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Also, “Openness to Ideas, Perspectives and Change Yields Trust in the Classroom” enlightens the idea of “when we see openness, we see possibility and hope,”. This article discusses how being open, allows for students to trust their teachers more. I believe this is true. I look at my former teachers, the ones who shared information about themselves and asked us questions regarding how a volleyball tournament went or how the trip to Mexico was, those were the teachers I felt I could confide to when I needed to.  

Photo Credit: Neuwieser Flickr via Compfight cc

In conclusion to the disagreement side, I highly recommend reading “Pedagogical Documentation: Opening Windows onto Learning”. The main message is “the goal is documenting and valuing learners and learning”. This means having open communication with parents whether it being a simple email containing a picture of their child painting an art project or using a blog to show others what students are learning. Once I read the many reasons why to document learning and share with others I thought of something else. Say for instance students are learning about the water system and a parent of a student works at a hydro-power station. Let’s say this student does not tell their parents what they are learning because they are caught up in talking about recess activities, if this parent sees students are learning about hydro-stations, it may cause the teacher to contact the teacher and set up a tour of the hydro-power station because the parent is kept up to date with what students are learning. This can empower guest speakers to come into the classroom, parents to take their students on nature walks if they see their children are learning about different types of leaves and rocks, and many more endless possibilities all because parents are able to see what their students are learning.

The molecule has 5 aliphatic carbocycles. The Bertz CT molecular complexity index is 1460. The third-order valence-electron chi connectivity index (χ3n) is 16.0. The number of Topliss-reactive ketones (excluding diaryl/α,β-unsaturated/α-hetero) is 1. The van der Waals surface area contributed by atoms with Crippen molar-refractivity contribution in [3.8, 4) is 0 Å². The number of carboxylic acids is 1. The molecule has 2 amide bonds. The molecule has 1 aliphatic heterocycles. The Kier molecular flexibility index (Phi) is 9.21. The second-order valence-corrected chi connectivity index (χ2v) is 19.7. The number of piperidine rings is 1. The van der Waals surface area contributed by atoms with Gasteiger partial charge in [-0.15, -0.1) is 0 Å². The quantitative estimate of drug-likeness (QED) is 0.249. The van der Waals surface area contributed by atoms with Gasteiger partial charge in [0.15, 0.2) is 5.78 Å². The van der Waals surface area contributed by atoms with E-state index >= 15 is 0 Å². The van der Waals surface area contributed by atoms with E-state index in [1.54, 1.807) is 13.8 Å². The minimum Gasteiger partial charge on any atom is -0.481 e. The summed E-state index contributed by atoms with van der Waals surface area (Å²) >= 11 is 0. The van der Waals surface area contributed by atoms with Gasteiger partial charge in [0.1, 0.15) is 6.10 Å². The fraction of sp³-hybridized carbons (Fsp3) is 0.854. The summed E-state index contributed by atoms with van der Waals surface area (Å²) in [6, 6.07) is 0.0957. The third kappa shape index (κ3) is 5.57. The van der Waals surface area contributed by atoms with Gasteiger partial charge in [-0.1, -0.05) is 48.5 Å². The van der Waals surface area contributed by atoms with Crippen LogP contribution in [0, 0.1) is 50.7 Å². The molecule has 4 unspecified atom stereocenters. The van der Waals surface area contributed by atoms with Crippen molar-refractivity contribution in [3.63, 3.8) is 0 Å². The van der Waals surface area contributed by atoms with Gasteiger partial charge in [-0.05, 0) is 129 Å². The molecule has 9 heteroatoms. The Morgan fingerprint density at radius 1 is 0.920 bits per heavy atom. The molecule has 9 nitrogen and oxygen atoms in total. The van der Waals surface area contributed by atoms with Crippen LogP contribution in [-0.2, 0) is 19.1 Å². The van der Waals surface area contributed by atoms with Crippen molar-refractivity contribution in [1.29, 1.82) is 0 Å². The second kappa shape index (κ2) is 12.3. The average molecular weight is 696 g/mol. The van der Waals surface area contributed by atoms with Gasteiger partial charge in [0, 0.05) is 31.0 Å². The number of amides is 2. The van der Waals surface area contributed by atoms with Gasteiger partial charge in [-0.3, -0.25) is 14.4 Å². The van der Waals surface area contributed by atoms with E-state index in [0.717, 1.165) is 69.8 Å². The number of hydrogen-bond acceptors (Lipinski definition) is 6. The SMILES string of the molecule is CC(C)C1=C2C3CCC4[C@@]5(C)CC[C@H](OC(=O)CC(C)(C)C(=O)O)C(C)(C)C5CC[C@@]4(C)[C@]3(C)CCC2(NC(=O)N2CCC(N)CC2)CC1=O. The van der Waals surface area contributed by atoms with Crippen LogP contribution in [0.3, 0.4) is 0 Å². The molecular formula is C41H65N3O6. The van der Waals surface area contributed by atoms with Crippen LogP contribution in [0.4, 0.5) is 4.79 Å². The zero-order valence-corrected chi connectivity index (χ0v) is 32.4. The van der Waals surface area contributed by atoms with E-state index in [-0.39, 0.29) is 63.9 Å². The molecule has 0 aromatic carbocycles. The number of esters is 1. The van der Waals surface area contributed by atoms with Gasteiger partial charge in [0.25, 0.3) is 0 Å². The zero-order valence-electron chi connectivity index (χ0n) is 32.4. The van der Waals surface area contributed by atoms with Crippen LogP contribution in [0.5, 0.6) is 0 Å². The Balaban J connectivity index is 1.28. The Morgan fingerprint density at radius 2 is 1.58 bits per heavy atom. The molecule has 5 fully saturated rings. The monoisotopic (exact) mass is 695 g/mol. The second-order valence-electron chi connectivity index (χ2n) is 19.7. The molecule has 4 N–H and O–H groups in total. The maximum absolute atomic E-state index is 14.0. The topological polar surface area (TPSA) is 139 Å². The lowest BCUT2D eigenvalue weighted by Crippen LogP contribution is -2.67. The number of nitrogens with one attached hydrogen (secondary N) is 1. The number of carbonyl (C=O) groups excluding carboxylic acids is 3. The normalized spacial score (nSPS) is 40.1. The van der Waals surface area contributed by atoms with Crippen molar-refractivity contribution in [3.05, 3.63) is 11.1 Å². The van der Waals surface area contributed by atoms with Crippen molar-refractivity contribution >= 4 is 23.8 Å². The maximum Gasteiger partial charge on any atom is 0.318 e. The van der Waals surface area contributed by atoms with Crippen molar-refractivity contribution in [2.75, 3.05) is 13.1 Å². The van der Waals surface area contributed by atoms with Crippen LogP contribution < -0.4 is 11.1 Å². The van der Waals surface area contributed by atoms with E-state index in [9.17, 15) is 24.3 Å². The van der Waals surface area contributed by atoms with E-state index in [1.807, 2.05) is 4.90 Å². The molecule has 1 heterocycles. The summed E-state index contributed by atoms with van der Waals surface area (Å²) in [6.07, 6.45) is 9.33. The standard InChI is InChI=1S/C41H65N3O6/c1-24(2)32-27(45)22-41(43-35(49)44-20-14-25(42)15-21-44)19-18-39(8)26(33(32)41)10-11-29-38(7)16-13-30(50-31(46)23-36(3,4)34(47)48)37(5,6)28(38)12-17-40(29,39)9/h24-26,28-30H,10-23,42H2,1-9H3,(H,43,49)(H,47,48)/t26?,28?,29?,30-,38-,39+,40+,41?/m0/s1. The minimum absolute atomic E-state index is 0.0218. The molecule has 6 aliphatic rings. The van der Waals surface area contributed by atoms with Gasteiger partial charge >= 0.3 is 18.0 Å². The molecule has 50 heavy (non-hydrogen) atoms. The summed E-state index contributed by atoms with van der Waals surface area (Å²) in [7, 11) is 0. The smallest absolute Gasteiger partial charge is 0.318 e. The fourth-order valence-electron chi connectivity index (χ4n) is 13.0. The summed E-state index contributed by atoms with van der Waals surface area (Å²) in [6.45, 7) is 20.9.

The Verdict

In the end, I do not know where I agree. If I was to pick a side it would probably have to be the disagree side as I believe sharing work and ideas of students can inspire other teachers who see this work to facilitate similar ideas into their classroom. It helps teacher’s make learning more fun if they are able to try a variety of ideas since so many are available (just check out Pinterest, there are so many neat ideas for just bulletin boards). Here are a final few questions I would like to know your answer to:

  • Do you believe students will try harder if they know their work will be public?
    • Or will students feel pressure since anyone will be able to see this work?
  • How would you address cyberbullies who comment on your students work?
  • What would you share as a teacher?

Thanks for reading,

  • Miss. Lang